Discussion in 'General VFR Discussions' started by OCLandspeeder, Nov 12, 2018.
Welcome back, but you are gonna wish you never did
I took my 2004 VFR touring last fall. Look at the Chicken Strips! How embarrassing . . .
I didn't say it produced more torque and neither has Honda.
I posted a dyno chart for my 2004. Not surprisingly, the torque "curve" shows two distinct stages, one above and one below the VTEC actuation point. Anyone have actual dyno data from an 8th Gen or are we all using the butt-dyno? I am curious.
As comparison, my brand new 1997 VFR750 dyno'd at the rear wheel with 90.1 hp and 49 lbs torque after having the idle jets drilled and dropped.
This isn't Honda's problem. The VFR is not underpowered in the slightest. Surely one shouldn't blame a pick-up truck for not having the power of a Kenworth or a Ferrari for not being able to carry your hockey bag and two hockey sticks. It sounds to me like you need two bikes. (Do not tell my wife you heard me say that!) Your VFR for most of your biking needs and an R1 or an FJR for your over the top power needs. Yes you are giving up comfort with the R1 and adding weight with the FJR but that's the reality we riders are faced with.
Regarding your search for more power,... I take it you are just looking for a power rush? You never really gave details as to when or why you are running out of power on your VFR. If 2 bikes won't work then maybe some badass engine modifications to your VFR will suffice. I hope you find what you are looking for. Sometimes the looking is half the fun.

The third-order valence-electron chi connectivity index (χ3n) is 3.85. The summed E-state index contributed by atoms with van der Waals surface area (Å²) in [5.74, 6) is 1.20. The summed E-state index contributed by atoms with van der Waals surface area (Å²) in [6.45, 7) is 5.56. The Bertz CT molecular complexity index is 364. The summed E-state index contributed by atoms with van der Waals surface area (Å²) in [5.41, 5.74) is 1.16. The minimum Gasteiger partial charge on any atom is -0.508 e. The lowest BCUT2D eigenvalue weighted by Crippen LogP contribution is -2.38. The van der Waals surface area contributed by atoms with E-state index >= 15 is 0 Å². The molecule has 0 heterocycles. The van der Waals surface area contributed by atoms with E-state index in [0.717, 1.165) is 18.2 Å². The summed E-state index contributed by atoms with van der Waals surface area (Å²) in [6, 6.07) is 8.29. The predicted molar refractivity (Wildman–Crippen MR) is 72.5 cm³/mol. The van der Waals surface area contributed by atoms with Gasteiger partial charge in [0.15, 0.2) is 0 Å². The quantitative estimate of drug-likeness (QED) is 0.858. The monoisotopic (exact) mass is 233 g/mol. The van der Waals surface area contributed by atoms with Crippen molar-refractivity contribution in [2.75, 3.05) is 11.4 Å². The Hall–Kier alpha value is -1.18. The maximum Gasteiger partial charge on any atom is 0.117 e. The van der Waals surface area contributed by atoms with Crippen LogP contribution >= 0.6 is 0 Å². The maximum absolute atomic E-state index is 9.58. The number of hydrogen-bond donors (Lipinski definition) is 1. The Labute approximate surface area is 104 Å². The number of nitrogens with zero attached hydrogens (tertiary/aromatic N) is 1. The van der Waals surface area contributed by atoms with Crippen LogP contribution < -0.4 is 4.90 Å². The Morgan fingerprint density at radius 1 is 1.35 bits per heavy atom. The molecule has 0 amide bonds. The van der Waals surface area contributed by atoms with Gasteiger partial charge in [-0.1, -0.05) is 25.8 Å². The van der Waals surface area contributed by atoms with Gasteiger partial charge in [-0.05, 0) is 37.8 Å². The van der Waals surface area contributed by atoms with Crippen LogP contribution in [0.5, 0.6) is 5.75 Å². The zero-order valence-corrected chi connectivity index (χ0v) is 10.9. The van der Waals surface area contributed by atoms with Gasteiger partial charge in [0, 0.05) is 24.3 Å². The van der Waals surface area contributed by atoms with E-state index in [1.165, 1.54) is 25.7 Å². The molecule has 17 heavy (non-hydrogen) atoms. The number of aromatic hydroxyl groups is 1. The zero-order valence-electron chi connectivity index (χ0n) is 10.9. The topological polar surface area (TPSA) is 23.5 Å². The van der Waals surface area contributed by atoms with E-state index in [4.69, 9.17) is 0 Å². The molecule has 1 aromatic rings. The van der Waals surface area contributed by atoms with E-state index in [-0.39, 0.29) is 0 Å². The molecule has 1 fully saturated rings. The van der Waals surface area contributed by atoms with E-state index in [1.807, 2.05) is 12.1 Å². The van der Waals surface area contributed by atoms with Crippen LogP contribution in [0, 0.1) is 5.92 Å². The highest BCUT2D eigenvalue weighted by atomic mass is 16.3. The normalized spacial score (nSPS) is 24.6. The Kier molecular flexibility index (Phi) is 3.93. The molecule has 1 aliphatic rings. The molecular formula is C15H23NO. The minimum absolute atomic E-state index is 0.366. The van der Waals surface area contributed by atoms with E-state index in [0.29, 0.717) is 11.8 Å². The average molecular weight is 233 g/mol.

I like my VFR, but there ARE motorcycles that can do it all as well or better than the VFR. BMW makes a sports tourer. The R1250RS 136 HP, 105.4 ft/lbs torque, 535.7 lbs., fully adjustable suspension. The VFR makes 104 HP, 55.3 ft/lbs or torque, and weighs 526.9 lbs., rudimentary suspension. All figures are as claimed by the manufacturer. A buyer doesn't have to choose between comfort and power, sportiness or touring.
Alaskan, I have said this before but it’s worth repeating, compare the price of the BMW R1250 RS to the price of the VFR. For the money it costs I still believe the VFR is a great buy. As for being underpowered only a very small percentage of riders can ride anything over 600cc to the bikes limit, drag racing excepted. We would all like to believe it’s the lack of power holding us back but for most of us (exceptions to every rule) myself included I have bad news. I have toured on my 8th gen with panniers tank bag and a dry bag, I weigh 105kg (wait for the fat bastard comments) and I never felt I needed more power.
The thing to remember is the last model years of the VFR 800 imported to the U.S. were 2014/2015 and that bike is based heavily on the previous generation vfr that was released in 2002. Same frame, sss, vtec, with changes to the cooling system and some additional changes to smooth out the power delivery, low exit exhaust, delinked brakes I believe. The design is old but remains an effective tool and doesn’t require a huge initial investment. It’s an affordable exotic.
No problem. I have a VFR and a R1200RS, among other motorcycles. The BMW and the Honda are both fine motorcycles. I kind of enjoy the extra power and torque of the BMW when I am touring, but sometimes I prefer the VFR. In my post I wasn't trying to disrespect the VFR; I was responding to your post setting up a dichotomy between power and comfort, touring or sport. There ARE other motorcycles that do it as well as or better than the VFR.
Point taken Alaskan, however the original post wasn’t mine, I was just chipping in with my 2 cents worth.
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